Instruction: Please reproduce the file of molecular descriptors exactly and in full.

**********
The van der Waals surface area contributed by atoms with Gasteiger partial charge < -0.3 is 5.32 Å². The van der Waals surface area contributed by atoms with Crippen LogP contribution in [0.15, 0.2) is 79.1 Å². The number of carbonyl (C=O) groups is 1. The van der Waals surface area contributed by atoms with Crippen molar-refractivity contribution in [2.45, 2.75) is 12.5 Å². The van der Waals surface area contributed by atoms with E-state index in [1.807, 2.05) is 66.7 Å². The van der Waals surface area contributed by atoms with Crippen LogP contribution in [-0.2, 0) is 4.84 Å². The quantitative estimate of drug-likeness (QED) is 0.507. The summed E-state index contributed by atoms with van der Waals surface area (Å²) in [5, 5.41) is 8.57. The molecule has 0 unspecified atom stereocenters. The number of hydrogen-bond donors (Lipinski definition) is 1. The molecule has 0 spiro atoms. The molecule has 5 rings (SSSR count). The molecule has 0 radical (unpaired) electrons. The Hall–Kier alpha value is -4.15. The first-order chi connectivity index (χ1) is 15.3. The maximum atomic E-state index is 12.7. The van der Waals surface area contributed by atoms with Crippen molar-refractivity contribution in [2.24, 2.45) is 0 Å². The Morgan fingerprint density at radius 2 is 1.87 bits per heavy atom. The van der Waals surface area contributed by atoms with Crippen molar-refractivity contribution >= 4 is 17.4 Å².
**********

The van der Waals surface area contributed by atoms with Gasteiger partial charge < -0.3 is 5.32 Å². The van der Waals surface area contributed by atoms with Crippen LogP contribution in [0.15, 0.2) is 79.1 Å². The number of carbonyl (C=O) groups is 1. The van der Waals surface area contributed by atoms with Crippen molar-refractivity contribution in [2.45, 2.75) is 12.5 Å². The van der Waals surface area contributed by atoms with E-state index in [1.807, 2.05) is 66.7 Å². The van der Waals surface area contributed by atoms with Crippen LogP contribution in [-0.2, 0) is 4.84 Å². The quantitative estimate of drug-likeness (QED) is 0.507. The summed E-state index contributed by atoms with van der Waals surface area (Å²) in [5, 5.41) is 8.57. The molecule has 0 unspecified atom stereocenters. The number of hydrogen-bond donors (Lipinski definition) is 1. The molecule has 0 spiro atoms. The molecule has 5 rings (SSSR count). The molecule has 0 radical (unpaired) electrons. The Hall–Kier alpha value is -4.15. The first-order chi connectivity index (χ1) is 15.3. The maximum atomic E-state index is 12.7. The van der Waals surface area contributed by atoms with Crippen molar-refractivity contribution in [2.24, 2.45) is 0 Å². The Morgan fingerprint density at radius 2 is 1.87 bits per heavy atom. The van der Waals surface area contributed by atoms with Crippen molar-refractivity contribution >= 4 is 17.4 Å².